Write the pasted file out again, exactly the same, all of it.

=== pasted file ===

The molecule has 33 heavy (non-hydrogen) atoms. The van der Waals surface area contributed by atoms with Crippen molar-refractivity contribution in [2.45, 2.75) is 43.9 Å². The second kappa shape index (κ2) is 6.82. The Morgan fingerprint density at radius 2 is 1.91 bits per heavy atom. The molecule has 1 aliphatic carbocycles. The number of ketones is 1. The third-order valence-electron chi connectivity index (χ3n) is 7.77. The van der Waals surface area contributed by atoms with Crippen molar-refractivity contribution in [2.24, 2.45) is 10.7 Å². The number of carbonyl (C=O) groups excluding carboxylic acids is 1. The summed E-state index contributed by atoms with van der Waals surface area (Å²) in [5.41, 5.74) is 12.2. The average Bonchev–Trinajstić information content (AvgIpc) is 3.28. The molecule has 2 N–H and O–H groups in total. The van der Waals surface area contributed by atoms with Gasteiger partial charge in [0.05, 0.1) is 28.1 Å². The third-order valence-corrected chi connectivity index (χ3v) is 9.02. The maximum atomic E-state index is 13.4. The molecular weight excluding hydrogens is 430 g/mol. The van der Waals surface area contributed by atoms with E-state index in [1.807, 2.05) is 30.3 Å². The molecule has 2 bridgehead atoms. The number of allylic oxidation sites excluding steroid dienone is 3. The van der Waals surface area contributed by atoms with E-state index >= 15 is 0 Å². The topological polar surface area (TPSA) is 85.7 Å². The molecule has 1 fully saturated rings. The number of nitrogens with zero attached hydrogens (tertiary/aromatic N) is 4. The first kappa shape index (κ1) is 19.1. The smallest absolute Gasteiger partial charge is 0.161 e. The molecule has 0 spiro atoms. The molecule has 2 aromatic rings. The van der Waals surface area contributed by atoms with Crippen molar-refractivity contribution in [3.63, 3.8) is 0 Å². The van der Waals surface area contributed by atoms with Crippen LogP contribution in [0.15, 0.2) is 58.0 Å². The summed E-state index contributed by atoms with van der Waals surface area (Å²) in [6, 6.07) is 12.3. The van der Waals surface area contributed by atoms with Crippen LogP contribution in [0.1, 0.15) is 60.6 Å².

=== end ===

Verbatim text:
The molecule has 33 heavy (non-hydrogen) atoms. The van der Waals surface area contributed by atoms with Crippen molar-refractivity contribution in [2.45, 2.75) is 43.9 Å². The second kappa shape index (κ2) is 6.82. The Morgan fingerprint density at radius 2 is 1.91 bits per heavy atom. The molecule has 1 aliphatic carbocycles. The number of ketones is 1. The third-order valence-electron chi connectivity index (χ3n) is 7.77. The van der Waals surface area contributed by atoms with Crippen molar-refractivity contribution in [2.24, 2.45) is 10.7 Å². The number of carbonyl (C=O) groups excluding carboxylic acids is 1. The summed E-state index contributed by atoms with van der Waals surface area (Å²) in [5.41, 5.74) is 12.2. The average Bonchev–Trinajstić information content (AvgIpc) is 3.28. The molecule has 2 N–H and O–H groups in total. The van der Waals surface area contributed by atoms with Gasteiger partial charge in [0.05, 0.1) is 28.1 Å². The third-order valence-corrected chi connectivity index (χ3v) is 9.02. The maximum atomic E-state index is 13.4. The molecular weight excluding hydrogens is 430 g/mol. The van der Waals surface area contributed by atoms with E-state index in [1.807, 2.05) is 30.3 Å². The molecule has 2 bridgehead atoms. The number of allylic oxidation sites excluding steroid dienone is 3. The van der Waals surface area contributed by atoms with E-state index >= 15 is 0 Å². The topological polar surface area (TPSA) is 85.7 Å². The molecule has 1 fully saturated rings. The number of nitrogens with zero attached hydrogens (tertiary/aromatic N) is 4. The first kappa shape index (κ1) is 19.1. The smallest absolute Gasteiger partial charge is 0.161 e. The molecule has 0 spiro atoms. The molecule has 2 aromatic rings. The van der Waals surface area contributed by atoms with Crippen molar-refractivity contribution in [3.63, 3.8) is 0 Å². The van der Waals surface area contributed by atoms with Crippen LogP contribution in [0.15, 0.2) is 58.0 Å². The summed E-state index contributed by atoms with van der Waals surface area (Å²) in [6, 6.07) is 12.3. The van der Waals surface area contributed by atoms with Crippen LogP contribution in [0.1, 0.15) is 60.6 Å².